We have a choice.
We can remove the blocks (blinders) to realizing our Higher Power by:
- experiencing (living in the NOW)
Whitfield, pg. 137
Writing this blog has opened up my mind and hopefully my heart to what came before. The writing classes I took 1994 - 1998 cracked the vault a bit, but there is still much hidden and not remembered. The key word is "choice." I have choices. I am not a victim, I choose my reality. I write my own story; create my own reality. Living in the now is a very beautiful thing. I thought it would be too scary, but it is energizing and freeing.
I will tell a story that I don't like to think about, because it is laced with fleeing and quitting. I was a good student in high school and would have been a better student had I not worked at night instead of studying. I did study, but usually the minimum. I was tired. I still made the honor roll and got A's and B's. I could have been a high honor roll student. No one noticed or encouraged. Although, it would have been unacceptable to fail or even be mediocre.
My counselor in high school called me down and offered me the opportunity to go to a fine college--Colby College--on a scholarship. She was an alumnus and she would lead me through the process. I didn't know any better. I shied away thinking I should go to a Christian college. So... I looked for one I could afford and settled on Lincoln Christian College in Lincoln, IL. It was still more than I could afford, but they had a Kroger store and I knew I could work there.
It was unacceptable in the culture we lived in--upper class church and upper class school [lower class neighborhood!] that I not go to college. My friends that mattered at the time were going to college.
There were no college visits. No parental support offered or expected. I just packed up on the appointed day and my boyfriend [future husband] drove the one-hour trip to drop me off. This was orientation week--lots of meetings and doctrinal brainwashing. It didn't take very many days for me to realize that my view and the college's on eternal security and God's grace were WAY different.
One morning the President of the college spoke to the incoming freshmen. He said that his door was open, and we were to come to him with any concerns or questions. So, I headed to his door that afternoon. It wasn't open. He didn't see me, but another executive did. I voiced my concerns and quickly surmised that I wouldn't change their stand on these or any other issues. This was the Church of Christ, after all. How could they be wrong? I was a Presbyterian and eternally secure in my knowledge of my Lord preparing a place for me in heaven where I would without a doubt go when I died. No matter how many sins I commit in this life--I am forgiven. I only need to confess my sins and I am forgiven. That is the way of the cross.
I called home and said come and get me. So, that weekend Dad and CA drove down to retrieve me. I was forlorn. I had failed. Would I have to go to the brand new junior college and be humiliated? I cried and I prayed. CA was gentle and kind. He took me to see The Sound of Music. Later that afternoon I heard him talking to NC and they both said that they wouldn't have given up; they would have stuck it out at least for a semester at that college. I was furious at CA and told him so. I would tolerate no disloyalty. We both learned something through that experience. I was learning to trust, but this was a bit of a set-back. In the 42 years of our relationship he has never betrayed my trust--maybe little things--but CA I trust with my whole heart.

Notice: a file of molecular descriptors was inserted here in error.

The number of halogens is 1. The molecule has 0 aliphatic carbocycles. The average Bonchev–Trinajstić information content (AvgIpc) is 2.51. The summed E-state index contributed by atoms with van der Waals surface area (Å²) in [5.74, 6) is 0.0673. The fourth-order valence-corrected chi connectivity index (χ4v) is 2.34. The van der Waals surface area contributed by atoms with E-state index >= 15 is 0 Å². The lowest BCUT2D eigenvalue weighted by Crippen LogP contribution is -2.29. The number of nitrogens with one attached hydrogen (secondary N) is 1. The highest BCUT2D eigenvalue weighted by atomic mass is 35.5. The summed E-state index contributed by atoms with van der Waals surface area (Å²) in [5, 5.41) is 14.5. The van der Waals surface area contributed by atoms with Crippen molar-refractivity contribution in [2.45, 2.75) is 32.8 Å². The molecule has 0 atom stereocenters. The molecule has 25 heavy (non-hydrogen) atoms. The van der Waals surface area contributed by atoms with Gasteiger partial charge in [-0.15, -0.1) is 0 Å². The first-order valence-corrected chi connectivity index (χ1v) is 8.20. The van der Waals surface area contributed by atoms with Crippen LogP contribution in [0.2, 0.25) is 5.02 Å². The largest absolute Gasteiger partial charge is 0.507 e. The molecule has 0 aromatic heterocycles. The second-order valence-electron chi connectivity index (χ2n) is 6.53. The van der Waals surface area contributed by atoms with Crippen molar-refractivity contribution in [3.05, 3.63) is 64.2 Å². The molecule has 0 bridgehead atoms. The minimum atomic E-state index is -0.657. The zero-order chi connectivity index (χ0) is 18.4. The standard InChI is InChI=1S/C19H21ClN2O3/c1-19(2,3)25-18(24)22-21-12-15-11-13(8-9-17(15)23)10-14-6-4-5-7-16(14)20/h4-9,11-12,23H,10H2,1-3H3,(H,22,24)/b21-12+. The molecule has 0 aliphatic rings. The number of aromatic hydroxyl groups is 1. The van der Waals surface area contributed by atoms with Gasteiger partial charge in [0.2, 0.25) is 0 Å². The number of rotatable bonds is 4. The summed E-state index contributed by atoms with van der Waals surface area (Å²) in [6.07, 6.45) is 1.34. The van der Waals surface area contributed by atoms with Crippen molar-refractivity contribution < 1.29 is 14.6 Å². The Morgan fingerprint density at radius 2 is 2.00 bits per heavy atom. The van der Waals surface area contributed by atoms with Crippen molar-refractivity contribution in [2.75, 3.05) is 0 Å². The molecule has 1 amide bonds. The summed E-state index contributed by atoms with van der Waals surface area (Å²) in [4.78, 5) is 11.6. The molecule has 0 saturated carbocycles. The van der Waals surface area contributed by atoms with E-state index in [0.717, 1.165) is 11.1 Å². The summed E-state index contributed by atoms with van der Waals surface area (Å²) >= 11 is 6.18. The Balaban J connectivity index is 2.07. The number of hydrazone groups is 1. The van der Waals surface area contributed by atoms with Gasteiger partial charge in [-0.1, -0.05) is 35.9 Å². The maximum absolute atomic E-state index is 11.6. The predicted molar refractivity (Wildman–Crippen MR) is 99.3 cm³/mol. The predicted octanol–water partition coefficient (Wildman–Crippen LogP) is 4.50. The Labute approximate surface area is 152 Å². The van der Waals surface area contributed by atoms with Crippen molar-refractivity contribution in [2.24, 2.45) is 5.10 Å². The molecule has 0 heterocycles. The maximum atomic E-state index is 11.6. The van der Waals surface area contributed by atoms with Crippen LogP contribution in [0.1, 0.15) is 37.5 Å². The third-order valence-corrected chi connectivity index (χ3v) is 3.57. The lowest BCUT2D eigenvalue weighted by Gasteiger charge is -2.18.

Two days after arriving back from this misadventure, my Christian college of first choice called to say they had an opening and I was off to Bible college. I had a fun roommate and lots of friends. The classes were absolutely challenging and the competition unbelievably tough. These Christian kids were SMART. I was just an hour from CA's college and we liked that. But, ultimately I wasn't cut out for a Christian college. I wanted more academics and I had no money. I left at the semester, got a full-time job and went to the junior college part-time until getting married after CA's junior year in college. It was the Viet Nam era and CA faced either the Navy or the draft. We wanted to have one full year together before he entered the military for an uncertain future. He was 21 and I just barely 20 on the day we married.
For years I felt shame in running away from school #1 and not sticking it out at school #2. During counseling 27 years later I realized that I did the best I could. I was so busy getting my basic needs met... I was so very young and on my own with no financial resources... Where were my parents in all this? I remember mom wanting me to stay at the Bible College #2 and offering to get a job to support me. I didn't believe or trust her. She was incapable and I knew it.